Mumbai: Announcing a fresh tie-up with the Shiv Sena, Maharashtra Chief Minister Devendra Fadnavis on Monday ceded one of its demands: shifting of the proposed mega oil refinery from Nanar in the ecologically sensitive Konkan.
State-run oil majors have tied up with Saudi Aramco and Abu Dhabi National Oil Company for the refinery project in Ratnagiri district, which entails an investment of Rs 3 lakh crore. Significantly, the announcement comes on the eve of Saudi Arabia’s Crown Prince Mohammed bin Salman’s visit to India. The 60-million tonne per annum refinery-cum- petrochemical complex has been conceived as the largest such facility in the world, to be set up on over 15,000 acres.
However, it was facing stiff resistance from the local populace, and the Sena, the ruling BJP’s bickering ally, had said it was with the locals. “Shiv Sena presented this aspect (of local opposition) and we have accepted it. It (the project) will be come up at a place where it is acceptable to people,” Fadnavis said, at a joint press conference to announce renewal of the tie-up between the saffron allies for the ensuing polls in presence of Sena chief Uddhav Thackeray. Fadnavis, however, did not specify possible alternative sites where a project of this magnitude can be based.
Reacting to the announcement, B Ashok, chief executive of the Ratnagiri Refinery and Petrochemicals (RRPCL), the joint venture executing the project, said he was happy that the project was moving ahead. “The project is important and it has to come up in Maharashtra. We need coastal land for this project. And if they are making such land available for us (at another location), we are happy about it,” he told PTI. Fadnavis said that the BJP-led state government had already stopped land acquisition for the project last year because of people’s resistance. The acquisition process which has been carried out till now will be “nullified”, he added.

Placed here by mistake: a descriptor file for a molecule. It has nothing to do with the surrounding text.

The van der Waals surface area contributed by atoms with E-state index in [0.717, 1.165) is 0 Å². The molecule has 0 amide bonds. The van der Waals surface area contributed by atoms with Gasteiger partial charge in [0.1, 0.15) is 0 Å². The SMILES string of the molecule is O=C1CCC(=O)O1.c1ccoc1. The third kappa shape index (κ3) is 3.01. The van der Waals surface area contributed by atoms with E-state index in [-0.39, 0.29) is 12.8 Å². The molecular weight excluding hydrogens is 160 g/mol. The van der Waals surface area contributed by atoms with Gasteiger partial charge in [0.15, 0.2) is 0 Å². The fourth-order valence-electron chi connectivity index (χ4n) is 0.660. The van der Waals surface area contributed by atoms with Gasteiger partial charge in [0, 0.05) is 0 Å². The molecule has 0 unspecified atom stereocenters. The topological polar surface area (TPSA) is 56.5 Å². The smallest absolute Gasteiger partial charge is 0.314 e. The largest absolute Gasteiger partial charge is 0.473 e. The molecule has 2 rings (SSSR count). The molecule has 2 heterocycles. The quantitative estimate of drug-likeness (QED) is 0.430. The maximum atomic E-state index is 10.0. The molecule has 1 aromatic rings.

Thackeray said his party was not opposed to the refinery, but people’s wishes are important and must be considered. As recently as last month Ashok had exuded confidence of completing the project as per the scheduled timeline of 2025, saying up to 40 per cent of the local people have already consented to land acquisition. Fourteen villages and 850 families were likely to be impacted by the project. The coastal Konkan region of Maharashtra is part of the Western Ghats, considered one of the most fragile ecological zones in the world.
Those who opposed the project also cited this as one of the grounds. Half of RRPCL is owned by Indian oil PSUs — Indian Oil Corporation, ONGC-owned Hindustan Petroleum and Bharat Petroleum. The rest of the ownership is with Saudi Aramco and Abu Dhabi National Oil Company. Nanar refinery would have been in the vicinity of the 10,000 MW Jaitapur nuclear power project, being developed jointly with the French EDF. The Jaitapur project, despite opposition from a section of local population, is moving ahead.